Shrubland communities are in Good condition with No Change in their overall trend. Coastal sage scrub- and other chaparral-dominated areas have been stable and show no major negative signs from the impacts of ecological stressors that are affecting many of Mt. Tam’s other plant communities. They are usually relatively free of invasive species, and have experienced limited Douglas-fir (Pseudotsuga menziesii) encroachment. Their extent has remained fairly stable and they have a full complement of associated bird species.
Recent analyses of projected future vegetation changes for the San Francisco Bay Area forecast increases in shrublands, especially chamise-dominated chaparral (Cornwell et al., 2012; Ackerly et al., 2015). However, even chaparral species that are adapted to—or tolerant of—very dry conditions are not immune to drought stress, and may suffer under hotter, drier climate scenarios within their current distributions (Jacobsen et al., 2007; Paddock et al., 2013). As a result, these shrub-dominated vegetation types are expected to shift to lower elevations and toward the coast.
Thorne et al. (2016) concluded that grasslands will have mid to high climate vulnerability in the future. Thus grasslands will be expected to shift in space and change in composition and quality. Near the coast, some grasslands may be lost to coyote brush while away from the coast grasslands could expand at the expense of forests and woodlands (Cornwell et al., 2012). These habitats are also vulnerable to succession in the absence of periodic wildfires.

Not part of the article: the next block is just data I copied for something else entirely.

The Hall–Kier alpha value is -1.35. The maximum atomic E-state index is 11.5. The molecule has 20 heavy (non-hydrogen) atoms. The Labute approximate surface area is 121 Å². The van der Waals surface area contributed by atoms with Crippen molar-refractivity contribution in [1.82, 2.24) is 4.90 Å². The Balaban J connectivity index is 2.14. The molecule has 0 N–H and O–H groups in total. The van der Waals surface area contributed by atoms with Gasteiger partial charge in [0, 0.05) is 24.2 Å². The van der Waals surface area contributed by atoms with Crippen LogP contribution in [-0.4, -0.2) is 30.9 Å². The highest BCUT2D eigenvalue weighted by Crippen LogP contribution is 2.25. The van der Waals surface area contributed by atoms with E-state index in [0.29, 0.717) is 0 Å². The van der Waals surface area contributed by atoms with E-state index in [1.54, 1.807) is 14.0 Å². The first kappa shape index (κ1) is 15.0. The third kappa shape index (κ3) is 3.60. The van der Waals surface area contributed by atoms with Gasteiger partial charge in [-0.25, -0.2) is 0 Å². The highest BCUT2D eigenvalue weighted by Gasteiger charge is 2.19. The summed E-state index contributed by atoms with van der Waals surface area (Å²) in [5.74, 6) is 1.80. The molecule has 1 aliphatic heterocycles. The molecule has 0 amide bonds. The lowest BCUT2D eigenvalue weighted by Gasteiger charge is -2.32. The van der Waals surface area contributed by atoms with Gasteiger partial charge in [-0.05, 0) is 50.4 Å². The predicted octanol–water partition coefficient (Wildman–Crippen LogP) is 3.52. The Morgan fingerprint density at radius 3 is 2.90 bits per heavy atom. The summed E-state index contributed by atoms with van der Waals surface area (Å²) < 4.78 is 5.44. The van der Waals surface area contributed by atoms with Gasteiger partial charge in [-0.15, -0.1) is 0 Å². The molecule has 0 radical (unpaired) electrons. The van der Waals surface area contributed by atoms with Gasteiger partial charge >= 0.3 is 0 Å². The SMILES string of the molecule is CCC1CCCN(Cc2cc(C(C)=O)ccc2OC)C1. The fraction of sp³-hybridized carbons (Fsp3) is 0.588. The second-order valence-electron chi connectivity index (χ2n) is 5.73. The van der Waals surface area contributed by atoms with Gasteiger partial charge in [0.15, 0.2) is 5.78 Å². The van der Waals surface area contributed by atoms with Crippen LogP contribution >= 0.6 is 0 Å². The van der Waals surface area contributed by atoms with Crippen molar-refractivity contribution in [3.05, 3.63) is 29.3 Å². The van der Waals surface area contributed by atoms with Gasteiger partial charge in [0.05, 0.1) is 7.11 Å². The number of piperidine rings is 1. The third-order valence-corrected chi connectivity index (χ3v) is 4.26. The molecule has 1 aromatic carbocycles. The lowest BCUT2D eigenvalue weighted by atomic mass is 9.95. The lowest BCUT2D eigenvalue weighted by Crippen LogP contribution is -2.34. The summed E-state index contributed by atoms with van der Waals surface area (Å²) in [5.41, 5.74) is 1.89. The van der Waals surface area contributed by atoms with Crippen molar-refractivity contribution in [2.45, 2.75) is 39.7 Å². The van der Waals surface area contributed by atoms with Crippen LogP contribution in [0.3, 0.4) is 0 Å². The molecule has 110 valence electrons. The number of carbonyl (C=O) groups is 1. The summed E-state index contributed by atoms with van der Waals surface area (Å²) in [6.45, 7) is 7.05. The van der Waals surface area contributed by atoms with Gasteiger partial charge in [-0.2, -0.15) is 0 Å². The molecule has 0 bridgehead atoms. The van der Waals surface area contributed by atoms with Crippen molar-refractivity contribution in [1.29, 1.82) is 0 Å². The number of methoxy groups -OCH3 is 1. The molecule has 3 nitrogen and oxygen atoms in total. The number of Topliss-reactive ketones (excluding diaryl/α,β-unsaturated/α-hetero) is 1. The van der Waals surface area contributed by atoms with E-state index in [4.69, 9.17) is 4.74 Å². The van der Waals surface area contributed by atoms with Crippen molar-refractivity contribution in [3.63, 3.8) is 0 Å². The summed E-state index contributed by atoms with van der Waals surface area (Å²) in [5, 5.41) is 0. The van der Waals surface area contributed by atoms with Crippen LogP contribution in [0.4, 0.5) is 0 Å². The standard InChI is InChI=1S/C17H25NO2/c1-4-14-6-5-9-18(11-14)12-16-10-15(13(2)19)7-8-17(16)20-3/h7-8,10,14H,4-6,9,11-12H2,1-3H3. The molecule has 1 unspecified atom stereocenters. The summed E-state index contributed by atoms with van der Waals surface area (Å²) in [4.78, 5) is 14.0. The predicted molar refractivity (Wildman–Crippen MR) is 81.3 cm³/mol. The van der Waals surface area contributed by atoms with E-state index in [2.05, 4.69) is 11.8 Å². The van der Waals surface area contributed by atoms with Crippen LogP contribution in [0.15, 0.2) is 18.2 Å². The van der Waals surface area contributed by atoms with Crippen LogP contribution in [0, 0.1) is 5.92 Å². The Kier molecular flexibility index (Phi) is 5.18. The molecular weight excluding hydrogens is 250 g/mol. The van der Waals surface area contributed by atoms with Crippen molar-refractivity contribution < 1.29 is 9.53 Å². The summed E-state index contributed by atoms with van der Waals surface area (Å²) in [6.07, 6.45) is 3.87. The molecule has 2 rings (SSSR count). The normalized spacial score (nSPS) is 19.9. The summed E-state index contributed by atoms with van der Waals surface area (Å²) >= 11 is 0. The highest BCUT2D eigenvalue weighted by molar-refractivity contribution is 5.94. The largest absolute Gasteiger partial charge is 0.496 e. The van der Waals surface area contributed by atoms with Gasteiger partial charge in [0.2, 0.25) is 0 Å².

The American badger (Taxidea taxus) was historically an important component of grasslands, but this species was likely extirpated in many parts of the northern coast, including the Mt. Tam area of focus. Recent sightings in other parts of Marin County indicate that his species may be slowly recovering in the region. In the time since this report was completed, American badgers have also been detected on Mt. Tam through the Wildlife Picture Index Project.
Currently, there is no empirical evidence of the presence and abundance of bird species within Mt. Tam’s grassland communities, so they cannot be included in the assessment at this time. Additional future research, surveys, and monitoring may provide the data needed to include these important grassland health indicators in future analyses.